January 23, 2019

Steak and Smoked Oyster Pie






Ingredients:

3/4 cup caramelized onions*
1 celery stalk, diced
2 carrots, diced
2 parsnips, diced
8 oz crimini mushrooms
1 1/2 tablespoons fresh thyme leaves
2 tins (3.75 oz, each) smoked oysters, drained
2 1/2 lb stew meat
superfine flour (like Wondra)
2 cups beef stock
1 sheet frozen puff pastry (defrosted according to package instructions)
1 egg, beaten
salt
freshly ground black pepper





Directions:
In a large, heavy-bottomed pan, heat a small amount of oil. Saute the caramelized onions, celery, carrots and parsnips until the carrots and parsnips are softened.

Toss the meat in the flour. Add to the pan and saute to lightly brown on each side. Add the spices, thyme, and stock (the stock should totally or nearly completely cover the mixture). Bring to a boil. Reduce and simmer about 40 minutes (I defrosted my puff pastry at this point) or until the liquid has reduced, the meat is tender and it looks like a thick stew. Stir in the oysters.

Preheat oven to 375.

Pour into a deep dish pie plate.



Cover with a sheet of puff pastry. Brush with egg. Vent with the tip of a knife. It is okay if the pastry does not totally cover the top of the pie plate.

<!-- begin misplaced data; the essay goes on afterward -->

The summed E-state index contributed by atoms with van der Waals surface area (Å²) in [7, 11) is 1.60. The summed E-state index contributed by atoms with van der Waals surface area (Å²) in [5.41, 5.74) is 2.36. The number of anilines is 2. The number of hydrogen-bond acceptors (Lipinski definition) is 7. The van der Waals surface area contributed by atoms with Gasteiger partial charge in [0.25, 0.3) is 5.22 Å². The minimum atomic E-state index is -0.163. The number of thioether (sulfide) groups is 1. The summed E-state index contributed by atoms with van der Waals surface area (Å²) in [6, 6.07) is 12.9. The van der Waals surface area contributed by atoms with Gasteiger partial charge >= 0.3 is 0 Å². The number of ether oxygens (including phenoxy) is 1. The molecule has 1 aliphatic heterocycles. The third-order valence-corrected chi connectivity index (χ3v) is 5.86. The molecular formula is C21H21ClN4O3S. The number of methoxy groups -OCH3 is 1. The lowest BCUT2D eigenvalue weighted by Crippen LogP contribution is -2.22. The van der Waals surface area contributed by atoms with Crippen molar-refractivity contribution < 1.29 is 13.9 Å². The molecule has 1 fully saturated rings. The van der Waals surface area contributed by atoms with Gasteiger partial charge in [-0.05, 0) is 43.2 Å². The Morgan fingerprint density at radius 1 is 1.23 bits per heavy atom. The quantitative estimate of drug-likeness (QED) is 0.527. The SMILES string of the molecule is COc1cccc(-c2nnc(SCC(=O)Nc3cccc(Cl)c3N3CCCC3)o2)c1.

Bake 30 minutes or until the pastry is golden brown and the pie is bubbling. Remove from the oven and let sit 5 minutes prior to serving.




*I made another batch of slow cooker caramelized onions for this. Alternately, you can caramelize 2 medium onions in the pan prior to adding the rest of the ingredients.

My thoughts:
I had come across a reference to steak and smoked oyster pie in a book I read last year. It was too warm for meat pies then but now that we are in the dead of winter, I thought I'd revisit the idea. I looked at a ton of recipes and they were all a little different. some called for puff pastry, some for jam(?), some for shortcrust pastry, some for dark beer, some for mushrooms,  some for no vegetables at all. The only thing that most could agree on was that the pie was popular in pubs and that the oysters were probably added (either smoked or fresh) to stretch the meat because they were so plentiful.

I finally decided to just come up with my own recipe using my favorite stew and meat pie ingredients with the addition of the smoked oysters. I don't think I had ever had smoked oysters (I found them near tuna in the supermarket) before but they were quite good! Very savory. I added them at the end of the filling cooking time to make sure they didn't get tough like regular oysters would have been after an hour plus of cooking.

I loved the result. It had a light smoky flavor from the oysters, was rich and hearty from the caramelized onions, mushrooms, vegetables and meat and the pastry top made it seem festive and special.

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